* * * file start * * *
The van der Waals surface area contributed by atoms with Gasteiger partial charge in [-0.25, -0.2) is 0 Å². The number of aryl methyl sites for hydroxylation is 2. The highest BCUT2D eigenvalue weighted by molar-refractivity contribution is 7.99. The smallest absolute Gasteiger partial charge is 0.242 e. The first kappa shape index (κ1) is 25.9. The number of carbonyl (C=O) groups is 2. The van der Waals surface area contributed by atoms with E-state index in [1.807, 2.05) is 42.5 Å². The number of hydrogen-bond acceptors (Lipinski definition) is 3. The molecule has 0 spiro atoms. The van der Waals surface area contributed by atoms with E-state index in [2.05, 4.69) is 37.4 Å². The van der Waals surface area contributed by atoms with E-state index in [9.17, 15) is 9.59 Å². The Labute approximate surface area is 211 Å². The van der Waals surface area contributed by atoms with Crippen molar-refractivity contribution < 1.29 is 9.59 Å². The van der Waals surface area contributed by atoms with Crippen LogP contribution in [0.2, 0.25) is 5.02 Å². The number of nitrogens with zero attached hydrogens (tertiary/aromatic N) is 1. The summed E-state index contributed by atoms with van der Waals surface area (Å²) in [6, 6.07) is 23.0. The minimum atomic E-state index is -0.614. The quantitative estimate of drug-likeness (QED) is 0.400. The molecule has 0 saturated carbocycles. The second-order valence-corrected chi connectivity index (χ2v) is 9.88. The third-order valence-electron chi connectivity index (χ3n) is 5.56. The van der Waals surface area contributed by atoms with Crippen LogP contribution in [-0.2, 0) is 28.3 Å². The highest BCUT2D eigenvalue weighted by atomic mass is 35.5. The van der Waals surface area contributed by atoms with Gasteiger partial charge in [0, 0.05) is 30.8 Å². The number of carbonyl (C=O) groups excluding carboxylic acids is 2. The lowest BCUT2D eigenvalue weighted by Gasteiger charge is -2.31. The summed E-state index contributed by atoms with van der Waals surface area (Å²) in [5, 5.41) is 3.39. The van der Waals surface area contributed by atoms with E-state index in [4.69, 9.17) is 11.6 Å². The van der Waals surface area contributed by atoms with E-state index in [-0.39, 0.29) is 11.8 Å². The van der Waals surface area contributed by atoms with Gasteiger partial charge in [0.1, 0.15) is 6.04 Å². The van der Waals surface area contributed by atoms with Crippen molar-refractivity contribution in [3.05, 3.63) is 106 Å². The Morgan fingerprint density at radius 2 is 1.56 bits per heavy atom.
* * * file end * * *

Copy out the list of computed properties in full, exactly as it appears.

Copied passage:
The van der Waals surface area contributed by atoms with Gasteiger partial charge in [-0.25, -0.2) is 0 Å². The number of aryl methyl sites for hydroxylation is 2. The highest BCUT2D eigenvalue weighted by molar-refractivity contribution is 7.99. The smallest absolute Gasteiger partial charge is 0.242 e. The first kappa shape index (κ1) is 25.9. The number of carbonyl (C=O) groups is 2. The van der Waals surface area contributed by atoms with E-state index in [1.807, 2.05) is 42.5 Å². The number of hydrogen-bond acceptors (Lipinski definition) is 3. The molecule has 0 spiro atoms. The van der Waals surface area contributed by atoms with E-state index in [2.05, 4.69) is 37.4 Å². The van der Waals surface area contributed by atoms with E-state index in [9.17, 15) is 9.59 Å². The Labute approximate surface area is 211 Å². The van der Waals surface area contributed by atoms with Crippen molar-refractivity contribution < 1.29 is 9.59 Å². The van der Waals surface area contributed by atoms with Crippen LogP contribution in [0.2, 0.25) is 5.02 Å². The number of nitrogens with zero attached hydrogens (tertiary/aromatic N) is 1. The summed E-state index contributed by atoms with van der Waals surface area (Å²) in [6, 6.07) is 23.0. The minimum atomic E-state index is -0.614. The quantitative estimate of drug-likeness (QED) is 0.400. The molecule has 0 saturated carbocycles. The second-order valence-corrected chi connectivity index (χ2v) is 9.88. The third-order valence-electron chi connectivity index (χ3n) is 5.56. The van der Waals surface area contributed by atoms with Crippen LogP contribution in [-0.2, 0) is 28.3 Å². The highest BCUT2D eigenvalue weighted by atomic mass is 35.5. The van der Waals surface area contributed by atoms with Gasteiger partial charge in [0, 0.05) is 30.8 Å². The number of carbonyl (C=O) groups excluding carboxylic acids is 2. The lowest BCUT2D eigenvalue weighted by Gasteiger charge is -2.31. The summed E-state index contributed by atoms with van der Waals surface area (Å²) in [5, 5.41) is 3.39. The van der Waals surface area contributed by atoms with E-state index in [4.69, 9.17) is 11.6 Å². The van der Waals surface area contributed by atoms with E-state index in [-0.39, 0.29) is 11.8 Å². The van der Waals surface area contributed by atoms with Gasteiger partial charge in [0.1, 0.15) is 6.04 Å². The van der Waals surface area contributed by atoms with Crippen molar-refractivity contribution in [3.05, 3.63) is 106 Å². The Morgan fingerprint density at radius 2 is 1.56 bits per heavy atom.